By Michael Cunningham, Jan. 22, 2015
As a retired NYPD detective, my goal is to see Leica Geosystems’ clients ready to spring into action when the bell rings. That’s why I appreciate opportunities to come alongside them outside of manufacturer training.
One such event was the 3D terrestrial scanning conference held by the Kansas Bureau of investigation in Wichita last May. Many Leica technology users were present, including Crime Scene Supervisor Cory Rodivich, of the Wichita Police Department Crime Laboratory. Since the two-day conference was held in the city known as “The Air Capital of the World,” it was fitting that we visited the Kansas Aviation Museum airfield to scan a plane produced in Wichita—the Boeing B-52 Stratofortress bomber.
That was a practice aviation exercise. We didn’t know that a few months later a Beechcraft King Air 200 would crash into the FlightSafety International Cessna Citation Learning Center at Wichita Mid-Continent Airport, killing the pilot and three people inside the building.
Challenging Scene Requires More Efficient Data Collection Techniques
The Wichita Police Department Crime Laboratory transitioned from total station to Leica ScanStation PS10* in September 2013. When the plane crash occurred in October 2014, the CSIs had built a good deal of scanning experience with 20 scenes under their belt. But they’d always chosen to take the extra time on scene to set targets in exchange for faster and easier registration in the office.
However, this wasn’t a cleared scene. In fact, this incident was still in the response phase and presented serious time, documentation and safety challenges. Responders were everywhere. Fires were flaring. The building, which was in danger of collapse, was surrounded by a 25-foot safety zone. On top of all that, firefighters were discussing partial demolition for recovery efforts.
Rodivich realized their 12- to 15-minute target-based routine wouldn’t provide the efficiency he needed to document this hectic scene. He also knew from our previous discussions that Leica Cyclone 9.0 3D point cloud processing software, launched just weeks earlier, featured new registration capabilities that would enable him to both eliminate targets and register the data with ease. While the crime lab didn’t yet have Cyclone 9.0, the CSIs did have an advanced software training with me in a matter of days. Rodivich decided to go without targets knowing that Leica and I would help him get the data together.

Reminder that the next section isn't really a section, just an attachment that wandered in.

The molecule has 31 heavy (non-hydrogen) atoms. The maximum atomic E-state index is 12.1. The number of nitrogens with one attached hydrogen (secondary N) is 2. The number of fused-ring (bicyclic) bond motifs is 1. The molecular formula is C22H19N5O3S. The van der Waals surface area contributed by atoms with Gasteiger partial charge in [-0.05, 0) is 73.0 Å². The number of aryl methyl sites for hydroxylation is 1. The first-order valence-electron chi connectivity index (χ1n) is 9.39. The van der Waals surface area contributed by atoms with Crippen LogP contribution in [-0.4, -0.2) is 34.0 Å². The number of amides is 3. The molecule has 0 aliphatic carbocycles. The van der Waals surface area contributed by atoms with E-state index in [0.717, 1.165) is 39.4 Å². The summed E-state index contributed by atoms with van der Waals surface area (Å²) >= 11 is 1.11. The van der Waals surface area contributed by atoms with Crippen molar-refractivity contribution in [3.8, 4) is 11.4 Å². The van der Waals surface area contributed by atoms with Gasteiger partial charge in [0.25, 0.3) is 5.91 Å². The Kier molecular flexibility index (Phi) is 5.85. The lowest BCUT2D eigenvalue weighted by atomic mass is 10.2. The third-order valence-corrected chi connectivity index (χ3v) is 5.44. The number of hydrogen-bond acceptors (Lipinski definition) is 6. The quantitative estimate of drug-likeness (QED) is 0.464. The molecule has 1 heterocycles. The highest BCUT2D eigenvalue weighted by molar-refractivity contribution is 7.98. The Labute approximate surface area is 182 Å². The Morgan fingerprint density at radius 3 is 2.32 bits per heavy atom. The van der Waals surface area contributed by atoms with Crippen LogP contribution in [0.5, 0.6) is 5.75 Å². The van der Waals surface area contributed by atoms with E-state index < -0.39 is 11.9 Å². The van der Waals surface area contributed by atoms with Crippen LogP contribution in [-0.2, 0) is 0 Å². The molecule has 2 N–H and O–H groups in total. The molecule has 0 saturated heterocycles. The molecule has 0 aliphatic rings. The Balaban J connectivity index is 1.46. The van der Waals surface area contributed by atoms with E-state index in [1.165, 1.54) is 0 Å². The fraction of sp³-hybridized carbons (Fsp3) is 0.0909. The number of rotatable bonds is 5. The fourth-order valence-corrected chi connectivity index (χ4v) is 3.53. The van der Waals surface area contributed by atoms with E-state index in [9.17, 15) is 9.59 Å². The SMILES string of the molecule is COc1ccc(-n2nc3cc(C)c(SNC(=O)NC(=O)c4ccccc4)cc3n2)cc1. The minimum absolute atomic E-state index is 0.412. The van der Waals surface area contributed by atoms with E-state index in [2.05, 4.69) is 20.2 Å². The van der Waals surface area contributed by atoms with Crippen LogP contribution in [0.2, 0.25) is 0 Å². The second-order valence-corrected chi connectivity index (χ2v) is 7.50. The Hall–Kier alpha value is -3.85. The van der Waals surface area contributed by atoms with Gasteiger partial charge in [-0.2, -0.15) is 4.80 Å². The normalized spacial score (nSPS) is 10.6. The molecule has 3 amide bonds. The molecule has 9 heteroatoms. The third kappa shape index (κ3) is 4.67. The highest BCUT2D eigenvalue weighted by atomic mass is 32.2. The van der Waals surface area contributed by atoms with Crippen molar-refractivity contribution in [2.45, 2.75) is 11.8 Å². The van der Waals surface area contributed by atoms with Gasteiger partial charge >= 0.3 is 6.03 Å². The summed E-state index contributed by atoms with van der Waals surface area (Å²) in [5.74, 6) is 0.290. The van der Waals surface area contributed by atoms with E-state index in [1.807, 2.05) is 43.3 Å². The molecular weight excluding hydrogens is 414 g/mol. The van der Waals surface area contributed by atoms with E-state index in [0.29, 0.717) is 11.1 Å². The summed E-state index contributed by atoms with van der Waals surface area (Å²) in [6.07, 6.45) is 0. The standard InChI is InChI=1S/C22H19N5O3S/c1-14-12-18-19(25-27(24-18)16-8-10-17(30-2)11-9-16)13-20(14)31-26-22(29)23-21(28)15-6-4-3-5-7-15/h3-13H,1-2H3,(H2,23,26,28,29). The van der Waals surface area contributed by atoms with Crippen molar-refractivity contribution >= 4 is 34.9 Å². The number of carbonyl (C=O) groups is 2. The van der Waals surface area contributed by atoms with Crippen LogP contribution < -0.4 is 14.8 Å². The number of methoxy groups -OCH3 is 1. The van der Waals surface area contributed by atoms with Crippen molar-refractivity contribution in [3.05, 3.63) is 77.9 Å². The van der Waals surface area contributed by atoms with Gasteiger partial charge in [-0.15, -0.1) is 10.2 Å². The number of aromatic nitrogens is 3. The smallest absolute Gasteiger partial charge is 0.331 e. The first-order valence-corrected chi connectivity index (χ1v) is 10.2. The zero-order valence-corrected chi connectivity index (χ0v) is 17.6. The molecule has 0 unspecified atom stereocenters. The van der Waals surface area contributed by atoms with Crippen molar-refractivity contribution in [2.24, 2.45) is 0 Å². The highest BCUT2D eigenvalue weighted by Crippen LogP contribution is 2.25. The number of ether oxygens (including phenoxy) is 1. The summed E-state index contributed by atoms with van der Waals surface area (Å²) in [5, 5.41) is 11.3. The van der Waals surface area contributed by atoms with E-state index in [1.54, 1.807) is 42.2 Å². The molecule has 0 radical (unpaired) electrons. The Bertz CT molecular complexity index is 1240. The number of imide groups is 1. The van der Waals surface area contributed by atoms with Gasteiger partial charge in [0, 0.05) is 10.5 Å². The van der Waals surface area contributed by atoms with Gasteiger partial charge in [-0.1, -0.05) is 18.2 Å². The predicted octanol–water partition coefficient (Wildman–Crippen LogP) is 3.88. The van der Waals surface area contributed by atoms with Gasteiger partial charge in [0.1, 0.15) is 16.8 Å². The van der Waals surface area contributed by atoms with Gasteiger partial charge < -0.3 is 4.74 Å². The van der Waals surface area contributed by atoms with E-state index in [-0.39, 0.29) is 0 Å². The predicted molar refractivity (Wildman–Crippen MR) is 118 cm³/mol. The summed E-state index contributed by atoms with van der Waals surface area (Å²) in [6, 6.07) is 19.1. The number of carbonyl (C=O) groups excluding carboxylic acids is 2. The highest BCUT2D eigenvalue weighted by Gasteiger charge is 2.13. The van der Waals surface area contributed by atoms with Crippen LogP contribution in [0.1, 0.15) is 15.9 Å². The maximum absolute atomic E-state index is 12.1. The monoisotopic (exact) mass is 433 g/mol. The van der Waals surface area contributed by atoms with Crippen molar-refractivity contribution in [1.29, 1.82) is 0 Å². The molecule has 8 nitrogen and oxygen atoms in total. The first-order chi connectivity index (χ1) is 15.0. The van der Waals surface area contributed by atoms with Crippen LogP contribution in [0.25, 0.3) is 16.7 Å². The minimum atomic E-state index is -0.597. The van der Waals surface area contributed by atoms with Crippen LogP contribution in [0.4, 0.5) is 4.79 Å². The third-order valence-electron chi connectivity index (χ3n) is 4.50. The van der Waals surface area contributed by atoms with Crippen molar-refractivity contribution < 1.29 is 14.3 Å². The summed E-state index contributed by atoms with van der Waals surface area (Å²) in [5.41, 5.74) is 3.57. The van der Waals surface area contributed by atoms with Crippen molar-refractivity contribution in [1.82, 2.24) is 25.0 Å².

Data Capture in Record Time
At the end of the day, Rodivich and his team captured the entire building in 12 setup positions at approximately six minutes per setup. That’s half the time of their target-based routine, which is significant. They documented so efficiently that, when you look at the scans, you can see noise from the smoke because the scene was still smoldering.
Had they documented the scene by hand, Rodivich said it would have taken eight to 10 hours and the CSIs would have walked away with 100 or so measurements. In contrast, the scanner captured millions of data points and a dozen 360-degree panoramic photographs in less than 90 minutes.
New Cyclone 9.0 Tools Make Targetless Registration Easy
Typically, targetless registration is a tedious and time-consuming procedure, which is one of the reasons Rodivich had always shot targets. But when I arrived for the team’s advanced software training, we were able to put together all 12 scans in less than an hour with Cyclone 9.0. It could have taken three or four hours with prior versions.